Sharon Horgan: ‘Women still have to shout louder to be successful – and it’s crazy'
Women have to “shout a lot louder” than men to be successful – that’s according to actress and writer Sharon Horgan.
The Irish star (45), whose hit series Catastrophe kicked off its second season on Channel 4 earlier this week, praised Hollywood actress Jennifer Lawrence for speaking out about the wage gap between men and women in the movie business.
Horgan – who has penned and starred in several popular comedies including BBC’s Dead Boss and Pulling – added she herself has first-hand experience when it comes to gender inequality at work. “I can’t really go into it but yeah, I have experienced a version of that,” she said. “Although [Lawrence] is specifically talking about a Hollywood scenario and extremely large sums of money, it happens all the time in most working environments. It’s par for the course.”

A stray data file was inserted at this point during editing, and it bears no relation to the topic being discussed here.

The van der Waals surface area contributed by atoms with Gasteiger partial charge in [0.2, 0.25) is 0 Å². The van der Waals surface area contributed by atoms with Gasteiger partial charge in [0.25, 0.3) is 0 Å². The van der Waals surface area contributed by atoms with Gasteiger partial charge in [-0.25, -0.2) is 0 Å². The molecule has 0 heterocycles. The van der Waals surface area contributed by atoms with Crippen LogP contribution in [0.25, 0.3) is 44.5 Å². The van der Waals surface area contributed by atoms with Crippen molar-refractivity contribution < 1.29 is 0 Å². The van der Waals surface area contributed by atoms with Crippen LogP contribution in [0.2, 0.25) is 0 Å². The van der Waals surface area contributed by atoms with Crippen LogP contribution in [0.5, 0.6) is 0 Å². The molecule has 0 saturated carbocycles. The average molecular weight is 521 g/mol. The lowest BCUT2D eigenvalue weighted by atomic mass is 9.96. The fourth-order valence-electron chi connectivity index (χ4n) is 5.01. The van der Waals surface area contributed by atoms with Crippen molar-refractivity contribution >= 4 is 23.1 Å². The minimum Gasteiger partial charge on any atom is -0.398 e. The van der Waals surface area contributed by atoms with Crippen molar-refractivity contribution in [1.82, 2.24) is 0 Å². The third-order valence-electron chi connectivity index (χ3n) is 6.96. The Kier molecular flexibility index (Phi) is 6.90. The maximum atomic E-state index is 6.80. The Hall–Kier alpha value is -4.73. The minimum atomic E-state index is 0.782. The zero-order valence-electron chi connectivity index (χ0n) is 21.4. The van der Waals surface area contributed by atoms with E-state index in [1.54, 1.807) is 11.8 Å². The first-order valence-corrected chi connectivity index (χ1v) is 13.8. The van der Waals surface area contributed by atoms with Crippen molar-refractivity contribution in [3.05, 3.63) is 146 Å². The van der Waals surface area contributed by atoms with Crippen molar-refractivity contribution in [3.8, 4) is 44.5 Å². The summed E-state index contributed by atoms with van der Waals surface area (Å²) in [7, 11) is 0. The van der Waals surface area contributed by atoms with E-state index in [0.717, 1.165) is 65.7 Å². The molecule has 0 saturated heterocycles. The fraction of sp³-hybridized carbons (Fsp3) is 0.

The Meath native, whose brother is Irish rugby legend Shane Horgan, admitted that some people may consider her to be “difficult” simply because she wants to be successful.
“It is ridiculous that you have to shout a lot louder [as a woman] to be heard,” she said.
“I am often too aware that I might be considered difficult just because I am ambitious, or I know what I want and know my mind. Maybe I wouldn’t be so aware of that if I was a man.”
After years of working in London, Sharon looks set to get her big break in the States as she pens upcoming HBO series Divorce – the show that will be Sex And The City star Sarah Jessica Parker’s TV comeback.
Speaking about her first meeting with the star, mum-of-two Sharon admitted she went to great lengths to impress the fashionista. “I spent a long time getting ready and turned up dressed to the nines, but she was in sweatpants with no make-up,” she said.
“She had read some scripts I had written for HBO, but hadn’t seen anything I had made. We just got on. She is an unassuming, unstarry, very sweet, considerate, nice person.”
Independent.ie Comments Facility
INM has taken the decision to remove the commenting facility on its online platform Independent.ie to minimise the legal risk to our business that arises from Ireland's draconian libel awards system.
We continue to look forward to receiving comments through direct email contact or via social media, some of which may still be featured on the website Independent.ie